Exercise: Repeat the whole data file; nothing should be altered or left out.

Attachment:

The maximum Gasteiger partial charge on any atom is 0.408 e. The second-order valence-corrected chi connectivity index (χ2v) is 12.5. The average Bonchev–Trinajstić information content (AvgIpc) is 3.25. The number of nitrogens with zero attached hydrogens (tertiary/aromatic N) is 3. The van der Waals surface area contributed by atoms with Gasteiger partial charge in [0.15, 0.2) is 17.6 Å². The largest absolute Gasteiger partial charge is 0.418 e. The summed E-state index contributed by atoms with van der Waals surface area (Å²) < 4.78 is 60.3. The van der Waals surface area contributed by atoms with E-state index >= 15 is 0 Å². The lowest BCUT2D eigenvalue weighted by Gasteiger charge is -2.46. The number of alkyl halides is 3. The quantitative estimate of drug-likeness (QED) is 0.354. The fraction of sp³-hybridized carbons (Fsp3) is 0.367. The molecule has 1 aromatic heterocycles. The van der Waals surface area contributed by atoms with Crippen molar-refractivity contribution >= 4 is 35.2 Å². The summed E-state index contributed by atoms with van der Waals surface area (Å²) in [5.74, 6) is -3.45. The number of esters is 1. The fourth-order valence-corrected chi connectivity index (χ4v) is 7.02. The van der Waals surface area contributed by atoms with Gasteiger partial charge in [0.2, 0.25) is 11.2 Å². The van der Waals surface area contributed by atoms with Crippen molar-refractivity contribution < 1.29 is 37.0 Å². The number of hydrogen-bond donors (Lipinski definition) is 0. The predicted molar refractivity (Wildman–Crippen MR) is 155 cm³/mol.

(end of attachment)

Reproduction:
The maximum Gasteiger partial charge on any atom is 0.408 e. The second-order valence-corrected chi connectivity index (χ2v) is 12.5. The average Bonchev–Trinajstić information content (AvgIpc) is 3.25. The number of nitrogens with zero attached hydrogens (tertiary/aromatic N) is 3. The van der Waals surface area contributed by atoms with Gasteiger partial charge in [0.15, 0.2) is 17.6 Å². The largest absolute Gasteiger partial charge is 0.418 e. The summed E-state index contributed by atoms with van der Waals surface area (Å²) < 4.78 is 60.3. The van der Waals surface area contributed by atoms with E-state index >= 15 is 0 Å². The lowest BCUT2D eigenvalue weighted by Gasteiger charge is -2.46. The number of alkyl halides is 3. The quantitative estimate of drug-likeness (QED) is 0.354. The fraction of sp³-hybridized carbons (Fsp3) is 0.367. The molecule has 1 aromatic heterocycles. The van der Waals surface area contributed by atoms with Crippen molar-refractivity contribution >= 4 is 35.2 Å². The summed E-state index contributed by atoms with van der Waals surface area (Å²) in [5.74, 6) is -3.45. The number of esters is 1. The fourth-order valence-corrected chi connectivity index (χ4v) is 7.02. The van der Waals surface area contributed by atoms with Gasteiger partial charge in [0.2, 0.25) is 11.2 Å². The van der Waals surface area contributed by atoms with Crippen molar-refractivity contribution < 1.29 is 37.0 Å². The number of hydrogen-bond donors (Lipinski definition) is 0. The predicted molar refractivity (Wildman–Crippen MR) is 155 cm³/mol.